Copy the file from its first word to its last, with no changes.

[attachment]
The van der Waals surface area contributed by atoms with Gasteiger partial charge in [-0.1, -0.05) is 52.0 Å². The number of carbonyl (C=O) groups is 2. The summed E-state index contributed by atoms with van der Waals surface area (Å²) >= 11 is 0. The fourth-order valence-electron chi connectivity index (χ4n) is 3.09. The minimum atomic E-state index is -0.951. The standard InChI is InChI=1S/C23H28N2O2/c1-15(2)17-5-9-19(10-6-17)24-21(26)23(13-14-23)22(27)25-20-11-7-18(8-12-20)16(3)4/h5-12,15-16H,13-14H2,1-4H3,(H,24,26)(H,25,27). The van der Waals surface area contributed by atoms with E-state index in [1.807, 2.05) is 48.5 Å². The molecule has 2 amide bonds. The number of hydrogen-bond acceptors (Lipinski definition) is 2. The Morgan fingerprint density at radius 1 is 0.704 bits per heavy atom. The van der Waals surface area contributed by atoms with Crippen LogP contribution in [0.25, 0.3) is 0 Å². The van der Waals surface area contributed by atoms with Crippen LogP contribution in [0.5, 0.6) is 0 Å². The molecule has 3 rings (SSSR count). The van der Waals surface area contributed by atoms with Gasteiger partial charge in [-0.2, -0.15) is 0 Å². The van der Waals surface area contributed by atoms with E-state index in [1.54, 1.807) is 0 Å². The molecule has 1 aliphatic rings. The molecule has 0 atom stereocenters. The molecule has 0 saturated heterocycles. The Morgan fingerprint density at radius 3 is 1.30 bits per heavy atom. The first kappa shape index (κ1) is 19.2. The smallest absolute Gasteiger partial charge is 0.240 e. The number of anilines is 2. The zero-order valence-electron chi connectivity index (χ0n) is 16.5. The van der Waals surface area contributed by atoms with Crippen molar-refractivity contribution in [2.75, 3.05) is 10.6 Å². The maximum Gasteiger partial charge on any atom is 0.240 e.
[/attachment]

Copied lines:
The van der Waals surface area contributed by atoms with Gasteiger partial charge in [-0.1, -0.05) is 52.0 Å². The number of carbonyl (C=O) groups is 2. The summed E-state index contributed by atoms with van der Waals surface area (Å²) >= 11 is 0. The fourth-order valence-electron chi connectivity index (χ4n) is 3.09. The minimum atomic E-state index is -0.951. The standard InChI is InChI=1S/C23H28N2O2/c1-15(2)17-5-9-19(10-6-17)24-21(26)23(13-14-23)22(27)25-20-11-7-18(8-12-20)16(3)4/h5-12,15-16H,13-14H2,1-4H3,(H,24,26)(H,25,27). The van der Waals surface area contributed by atoms with E-state index in [1.807, 2.05) is 48.5 Å². The molecule has 2 amide bonds. The number of hydrogen-bond acceptors (Lipinski definition) is 2. The Morgan fingerprint density at radius 1 is 0.704 bits per heavy atom. The van der Waals surface area contributed by atoms with Crippen LogP contribution in [0.25, 0.3) is 0 Å². The van der Waals surface area contributed by atoms with Crippen LogP contribution in [0.5, 0.6) is 0 Å². The molecule has 3 rings (SSSR count). The van der Waals surface area contributed by atoms with Gasteiger partial charge in [-0.2, -0.15) is 0 Å². The van der Waals surface area contributed by atoms with E-state index in [1.54, 1.807) is 0 Å². The molecule has 1 aliphatic rings. The molecule has 0 atom stereocenters. The molecule has 0 saturated heterocycles. The Morgan fingerprint density at radius 3 is 1.30 bits per heavy atom. The first kappa shape index (κ1) is 19.2. The smallest absolute Gasteiger partial charge is 0.240 e. The number of anilines is 2. The zero-order valence-electron chi connectivity index (χ0n) is 16.5. The van der Waals surface area contributed by atoms with Crippen molar-refractivity contribution in [2.75, 3.05) is 10.6 Å². The maximum Gasteiger partial charge on any atom is 0.240 e.